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posted 11-30-1999 07:35 PM     Profile for markgos   Author's Homepage     Send New Private Message   Edit/Delete Post
My father (still living) served with RNZAF Squadron 75 as a pilot officer from 43-45.

The last raid he was on was a daylight job on Hitlers Bavarian Alps hideaway (EaglesNest?) The reason they attacked it - they had run out of targets. By then Bomber Command was sending daylight raids because the allies had air superiority.


Posts: 31 | From: Sydney, NSW, Australia | Registered: Oct 1999  |  IP: Logged
Casey
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posted 11-30-1999 07:58 PM     Profile for Casey   Author's Homepage     Send New Private Message   Edit/Delete Post
To all my fellow sim jocks:

Fascinating, all the vivid history we can share, just by drawing upon the stories our loved ones have told us over a cup of tea or a cold beer.

A hardy Huzzah for all of 'em!


Posts: 636 | From: America | Registered: Nov 1999  |  IP: Logged
MadWallaby
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posted 12-01-1999 02:06 AM     Profile for MadWallaby   Author's Homepage     Send New Private Message   Edit/Delete Post
Unfortunately, three of my grandparents passed away before I was born, and my one remaining Grandma Wallaby is quite insane... so I don't have any war stories from my family. I'll borrow one from the father of one of my friends at work instead. It doesn't involve enemy action, but hell... I thought it was enthralling when I heard it!

My friend's father was actually a test pilot in the RAF during WWII. At time this story occurred, his unit was testing the newly designed Tempest, over the farmlands of Cornwall. The problem with doing flight tests over the Cornish countryside is that the local farmers have a habit of delineating their property boundaries with low stone walls. Very effective at keeping the cattle in... but also very effective at killing those pilots trying to bring a stricken bird in for a field landing! And at this stage, so the story goes, the designers of the Tempests were having some problems with the engine...

So here's my mate Paul's dad, flying along on a test flight, when his bird develops engine problems. Before long, he realises that he's not going to be able to get back to base and that he's either going to have to set her down, or bail out. Due to the stone wall problem I mentioned earlier, he decided on hitting the silk.

So finds a clear field, gets the canopy open, noses the Tempest over into a dive and unbuckles. Then kicks the stick forward hard as he can, and uses negative Gs (or rather, the relative change in trajectories) to 'eject' himself from the cockpit.

He gets out safely, parachute opens as it should, Paul's dad survives the ordeal (and subsequently sires Paul).

The plane ended up plummeting into some big pile of dirt... the locals salvaged it a bit later, and, apparently, this plane is in a little town museum now, somewhere in Cornwall.

Anyway, I'd never heard of the negative Gs eject before... has anyone else ever heard of a prop driver using that method? It sure would get around the problem of hitting the tail assembly.

----------------
MW
Office Historian.

[This message has been edited by MadWallaby (edited 12-01-1999).]


Posts: 139 | From: Brisbane, Queensland, Australia | Registered: Nov 1999  |  IP: Logged
Tannethal
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posted 12-01-1999 04:22 AM     Profile for Tannethal     Send New Private Message   Edit/Delete Post
Stumbled over this kind of leaving a plane a lot of times when reading some german war stories. It was obviously by the book, and in general a "save" method to leave a plane, minimizing the chance to hit the tail.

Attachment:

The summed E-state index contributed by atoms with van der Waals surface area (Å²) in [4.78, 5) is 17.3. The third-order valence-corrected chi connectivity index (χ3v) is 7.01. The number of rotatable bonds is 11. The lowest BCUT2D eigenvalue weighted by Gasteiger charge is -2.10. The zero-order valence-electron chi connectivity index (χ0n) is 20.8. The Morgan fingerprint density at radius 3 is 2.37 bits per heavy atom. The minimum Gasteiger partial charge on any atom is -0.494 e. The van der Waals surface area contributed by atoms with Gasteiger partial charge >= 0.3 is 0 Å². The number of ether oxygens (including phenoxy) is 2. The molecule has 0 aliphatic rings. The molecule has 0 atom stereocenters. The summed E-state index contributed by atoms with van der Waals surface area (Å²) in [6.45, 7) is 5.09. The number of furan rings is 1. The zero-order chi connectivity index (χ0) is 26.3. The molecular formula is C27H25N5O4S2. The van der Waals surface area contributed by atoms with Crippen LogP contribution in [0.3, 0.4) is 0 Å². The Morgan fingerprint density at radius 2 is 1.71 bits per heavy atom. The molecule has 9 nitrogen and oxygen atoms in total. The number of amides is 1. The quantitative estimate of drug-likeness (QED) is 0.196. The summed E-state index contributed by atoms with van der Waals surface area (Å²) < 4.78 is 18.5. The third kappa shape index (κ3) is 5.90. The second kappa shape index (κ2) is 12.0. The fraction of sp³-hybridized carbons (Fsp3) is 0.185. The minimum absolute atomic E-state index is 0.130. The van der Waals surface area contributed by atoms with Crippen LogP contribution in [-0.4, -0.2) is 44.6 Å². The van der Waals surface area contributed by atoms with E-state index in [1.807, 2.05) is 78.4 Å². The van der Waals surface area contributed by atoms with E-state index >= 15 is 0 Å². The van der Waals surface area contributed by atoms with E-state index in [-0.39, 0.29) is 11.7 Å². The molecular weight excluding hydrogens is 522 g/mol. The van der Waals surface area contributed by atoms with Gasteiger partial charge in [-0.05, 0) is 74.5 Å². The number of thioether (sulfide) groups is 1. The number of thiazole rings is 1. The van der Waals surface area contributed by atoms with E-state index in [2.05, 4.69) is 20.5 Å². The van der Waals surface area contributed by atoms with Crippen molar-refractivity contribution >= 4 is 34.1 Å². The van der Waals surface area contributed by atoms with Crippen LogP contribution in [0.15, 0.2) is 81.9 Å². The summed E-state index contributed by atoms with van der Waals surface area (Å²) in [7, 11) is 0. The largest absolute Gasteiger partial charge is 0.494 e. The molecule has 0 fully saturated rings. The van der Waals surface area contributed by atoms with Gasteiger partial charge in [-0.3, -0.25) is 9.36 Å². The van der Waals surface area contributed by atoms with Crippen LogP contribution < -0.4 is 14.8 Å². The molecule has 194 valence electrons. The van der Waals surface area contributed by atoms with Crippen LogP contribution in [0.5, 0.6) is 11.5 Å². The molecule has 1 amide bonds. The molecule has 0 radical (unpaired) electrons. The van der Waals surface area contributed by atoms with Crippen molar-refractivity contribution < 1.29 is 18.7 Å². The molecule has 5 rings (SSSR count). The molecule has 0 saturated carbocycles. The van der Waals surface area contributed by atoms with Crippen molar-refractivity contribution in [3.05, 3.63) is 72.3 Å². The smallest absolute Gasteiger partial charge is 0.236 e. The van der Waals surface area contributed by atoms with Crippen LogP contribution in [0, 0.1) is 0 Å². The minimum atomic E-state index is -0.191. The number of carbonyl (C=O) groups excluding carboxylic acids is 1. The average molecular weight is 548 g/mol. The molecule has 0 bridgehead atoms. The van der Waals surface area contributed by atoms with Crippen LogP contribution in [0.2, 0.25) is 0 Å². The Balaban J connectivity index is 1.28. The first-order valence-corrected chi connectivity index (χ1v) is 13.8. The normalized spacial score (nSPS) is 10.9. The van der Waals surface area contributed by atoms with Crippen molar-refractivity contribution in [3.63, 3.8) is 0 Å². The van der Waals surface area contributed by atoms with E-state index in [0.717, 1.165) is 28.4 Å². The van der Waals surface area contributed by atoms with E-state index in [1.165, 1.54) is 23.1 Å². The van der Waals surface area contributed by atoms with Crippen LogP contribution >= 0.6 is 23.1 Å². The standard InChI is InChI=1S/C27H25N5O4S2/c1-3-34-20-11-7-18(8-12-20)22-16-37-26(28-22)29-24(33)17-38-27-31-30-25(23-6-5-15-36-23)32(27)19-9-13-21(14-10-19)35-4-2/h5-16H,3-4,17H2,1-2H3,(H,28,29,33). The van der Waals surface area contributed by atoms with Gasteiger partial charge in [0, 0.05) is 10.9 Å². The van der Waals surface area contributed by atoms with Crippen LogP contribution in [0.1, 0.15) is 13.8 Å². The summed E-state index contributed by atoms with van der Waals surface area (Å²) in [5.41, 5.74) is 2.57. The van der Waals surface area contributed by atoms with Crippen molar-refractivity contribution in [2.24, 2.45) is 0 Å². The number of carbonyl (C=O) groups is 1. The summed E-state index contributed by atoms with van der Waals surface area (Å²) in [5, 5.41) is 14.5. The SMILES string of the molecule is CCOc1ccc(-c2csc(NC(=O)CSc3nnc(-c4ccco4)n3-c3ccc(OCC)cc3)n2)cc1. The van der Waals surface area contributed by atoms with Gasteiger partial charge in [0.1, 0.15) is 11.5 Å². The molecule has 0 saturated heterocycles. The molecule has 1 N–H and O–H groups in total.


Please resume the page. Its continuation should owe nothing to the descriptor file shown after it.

Unfortunately it required a plane still able to fly level.

Posts: 537 | From: Olbernhau Germany | Registered: Oct 1999  |  IP: Logged
Majesty5
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posted 12-01-1999 05:05 AM     Profile for Majesty5   Author's Homepage     Send New Private Message   Edit/Delete Post
I've heard that before, it sounds feasible too... I'm thinking it was the German side's technique also.

I've also heard of the stone wall problem, that it happened to Robert Stanford-Tuck; his Spitfire got hit and he thought about leaving it, but after it crossed Dover he decided to stay with it. He went to belly the plane in on what looked like a nice soft field with a hedge in it, but the hedge wasn't a hedge: it was a stone wall. He hit the thing at about 70 or 80 MPH, if I remember right, and came out of unconsciousness wedged underneath the instrument panel butt-first. He had unbuckled his seat belt before he landed, too, for ease of getting out. Now that's an Excedrin headache...


Posts: 789 | From: Dallas, TX, USA | Registered: Oct 1999  |  IP: Logged
Capitan Manduca
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posted 12-01-1999 05:36 AM     Profile for Capitan Manduca   Author's Homepage     Send New Private Message   Edit/Delete Post
Very interesting stories, guys.

As a good spanish none of my known family fought in neither WWI or WWII (We were neutrals). I know that my grandmother's brother died in the Spanish Civil War when fighting against fascist in Andalucia (Infantry). As she said he died when he was hit in his throat. My other grandparents they lived in Madrid so they had told me about the air raids they suffered (Ju-52 primary) and some air combats in which fought Pavas (He-51 or Cr-32 I suppose) vs Chatos (I-15) and Moscas (I-16)

------------------
"Roll over, spin round and come in behind them. Move to their blindsides and firing again"
Iron Maiden - Aces High


Posts: 888 | From: Madrid, España | Registered: Nov 1999  |  IP: Logged
JG5_WrangleWolf
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posted 12-01-1999 06:28 AM     Profile for JG5_WrangleWolf   Author's Homepage     Send New Private Message   Edit/Delete Post
S! all

Only my grand father fought in a war, but was in the spanish civil war, with the republican side. He liked to talk about his career, except for explain how he was wounded 3 times. One of them was a bf109! the plane straffed my Gfather unit and hit his left arm and his back!


Posts: 54 | From: Cunit, Tarragona (Spain) | Registered: Nov 1999  |  IP: Logged